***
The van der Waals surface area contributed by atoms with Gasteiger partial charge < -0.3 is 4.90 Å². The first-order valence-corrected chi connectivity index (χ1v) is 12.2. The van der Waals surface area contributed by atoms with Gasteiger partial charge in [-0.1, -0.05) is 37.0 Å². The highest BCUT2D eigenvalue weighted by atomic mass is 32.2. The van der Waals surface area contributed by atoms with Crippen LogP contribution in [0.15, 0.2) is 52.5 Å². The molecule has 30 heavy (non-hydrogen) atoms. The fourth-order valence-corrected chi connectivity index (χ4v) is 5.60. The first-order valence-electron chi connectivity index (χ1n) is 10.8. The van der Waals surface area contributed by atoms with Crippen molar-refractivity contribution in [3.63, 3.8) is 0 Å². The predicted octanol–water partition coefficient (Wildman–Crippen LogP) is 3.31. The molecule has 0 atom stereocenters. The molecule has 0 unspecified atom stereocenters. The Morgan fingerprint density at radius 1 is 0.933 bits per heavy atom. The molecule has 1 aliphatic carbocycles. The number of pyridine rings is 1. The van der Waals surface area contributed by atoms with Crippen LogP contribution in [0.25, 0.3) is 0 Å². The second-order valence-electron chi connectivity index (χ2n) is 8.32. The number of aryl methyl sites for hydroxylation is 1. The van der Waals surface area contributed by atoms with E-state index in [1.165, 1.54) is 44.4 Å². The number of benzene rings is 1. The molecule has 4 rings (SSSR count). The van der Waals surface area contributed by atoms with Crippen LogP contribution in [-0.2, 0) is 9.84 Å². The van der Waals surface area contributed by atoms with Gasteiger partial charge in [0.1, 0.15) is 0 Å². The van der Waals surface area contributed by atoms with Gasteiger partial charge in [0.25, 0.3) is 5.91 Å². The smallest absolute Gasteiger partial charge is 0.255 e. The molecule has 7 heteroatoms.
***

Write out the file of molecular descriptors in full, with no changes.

The van der Waals surface area contributed by atoms with Gasteiger partial charge < -0.3 is 4.90 Å². The first-order valence-corrected chi connectivity index (χ1v) is 12.2. The van der Waals surface area contributed by atoms with Gasteiger partial charge in [-0.1, -0.05) is 37.0 Å². The highest BCUT2D eigenvalue weighted by atomic mass is 32.2. The van der Waals surface area contributed by atoms with Crippen LogP contribution in [0.15, 0.2) is 52.5 Å². The molecule has 30 heavy (non-hydrogen) atoms. The fourth-order valence-corrected chi connectivity index (χ4v) is 5.60. The first-order valence-electron chi connectivity index (χ1n) is 10.8. The van der Waals surface area contributed by atoms with Crippen molar-refractivity contribution in [3.63, 3.8) is 0 Å². The predicted octanol–water partition coefficient (Wildman–Crippen LogP) is 3.31. The molecule has 0 atom stereocenters. The molecule has 0 unspecified atom stereocenters. The Morgan fingerprint density at radius 1 is 0.933 bits per heavy atom. The molecule has 1 aliphatic carbocycles. The number of pyridine rings is 1. The van der Waals surface area contributed by atoms with Crippen LogP contribution in [0.25, 0.3) is 0 Å². The second-order valence-electron chi connectivity index (χ2n) is 8.32. The number of aryl methyl sites for hydroxylation is 1. The van der Waals surface area contributed by atoms with E-state index in [1.165, 1.54) is 44.4 Å². The number of benzene rings is 1. The molecule has 4 rings (SSSR count). The van der Waals surface area contributed by atoms with Crippen LogP contribution in [-0.2, 0) is 9.84 Å². The van der Waals surface area contributed by atoms with Gasteiger partial charge in [0.1, 0.15) is 0 Å². The van der Waals surface area contributed by atoms with Gasteiger partial charge in [0.25, 0.3) is 5.91 Å². The smallest absolute Gasteiger partial charge is 0.255 e. The molecule has 7 heteroatoms.